The gondolas and gondoliers are graceful to watch. Most of them were filled with romantic young couples; the Venetians rode the Vaporetto. All along the Grand Canal are wharves for mooring boats (we saw one boat filled with suitcases) with gaily painted pilings in barber pole stripes, or bold primary colors with gold decorations. Statues adorn the niches and arches and towers abound on the roof of the Basilica of San Marcos Roof of the Basilica

Did we say that we had to come to Venice on Sunday because we couldn't get a hotel room on Friday or Saturday? We understood why as our Vaporetto filled almost to the gunwales with tourists and their luggage on their way to the train station after a weekend vacation.

We checked into our comfortable hotel room and set out again. Next door to our hotel is a wonderful church with a perfectly magnificent marble high altar; it doesn't even rate a mention in our Michelin guide. Down the street a little farther is a clutch of Coast Guard boats, tied up peacefully at the dock. One of the most successful exported American ideas is the racing stripe to identify a Coast Guard cutter.

We liked the water views of the city so much that we took another vaporetto ride, an hour and a half around the outside of the city to the Lido and back to the station. It was growing dark as we set out at 4:30, so we saw the buildings illuminated by evening floodlights. We were impressed that all the gondolas, water taxis and vaporettos avoided crashing into one another, even at night.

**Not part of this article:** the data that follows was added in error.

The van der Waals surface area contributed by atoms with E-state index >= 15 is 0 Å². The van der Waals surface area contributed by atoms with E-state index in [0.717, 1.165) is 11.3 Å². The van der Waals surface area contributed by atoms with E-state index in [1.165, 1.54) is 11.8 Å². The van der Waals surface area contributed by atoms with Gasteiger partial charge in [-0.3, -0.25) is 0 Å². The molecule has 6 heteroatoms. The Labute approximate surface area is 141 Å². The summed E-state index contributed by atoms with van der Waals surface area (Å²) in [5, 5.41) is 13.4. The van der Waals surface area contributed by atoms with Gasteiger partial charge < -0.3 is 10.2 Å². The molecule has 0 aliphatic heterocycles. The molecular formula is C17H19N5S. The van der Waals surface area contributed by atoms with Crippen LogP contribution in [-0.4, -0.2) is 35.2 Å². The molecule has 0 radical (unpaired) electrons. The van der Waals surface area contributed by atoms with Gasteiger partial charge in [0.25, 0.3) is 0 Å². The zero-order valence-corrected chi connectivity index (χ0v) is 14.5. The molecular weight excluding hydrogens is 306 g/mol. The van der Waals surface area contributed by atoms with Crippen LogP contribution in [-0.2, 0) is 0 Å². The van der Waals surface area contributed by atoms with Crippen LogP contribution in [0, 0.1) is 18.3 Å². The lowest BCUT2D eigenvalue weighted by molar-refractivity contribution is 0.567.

The evening boat ride revealed a moody and romantic city; (possibly due to the water-spattered windows on the boat and the general damp grey weather.) We saw occasional street lights, but parts of the city were quite dark. Of course there were no headlights. We saw the silhouette of a man sprinting to catch the boat, and we watched a Dalmatian dog on the loose enter a dark alley where he was soon lost to sight. There was a Vaporetto stop at the hospital, The Italian Coast Guard boat bears a familiar looking racing stripe near the front Italian Coast guard boat where lights shone through some of the windows. There are pilings to mark the shallow areas close to shore, lit by yellow warning lights. Disembarking passengers were soon lost in the gloom. As we returned to the area close to the station there were lights of hotels and restaurants and floodlights on some of the buildings; it felt as if we had moved from the nineteenth century to the twentieth.

We changed boats at the Lido, where lots of bicycles were parked at the (one) Vaporetto stop. Of course we didn't get to explore Venice's famous beach, but we can at least say we've been there!

We enjoyed people watching on the Vaporetto. One grand lady of a certain age, heavily made up, well-jewelled and wearing a full length fur coat, read a newspaper. Her fur coat spread out on the bench next to her, and nobody risked trying to sit there. We've noticed lots of fur coats in Europe, especially in Italy. With the temperature mostly in the range of 45 to 55 degrees Fahrenheit, the coats are not really needed for warmth, but they do advertise a degree of personal prosperity.

Lots of Italians wear black; the weather has been so gray we'd have supposed they'd prefer brighter colors, but not so. Also, one can't help noticing the Italian men speaking with their hands, using forceful gestures with fingers together and flexible wrists.

We went to bed exhausted, not so much from walking around as from all the wonderful sights we'd seen in a short day in the city of 117 islands (says Michelin.)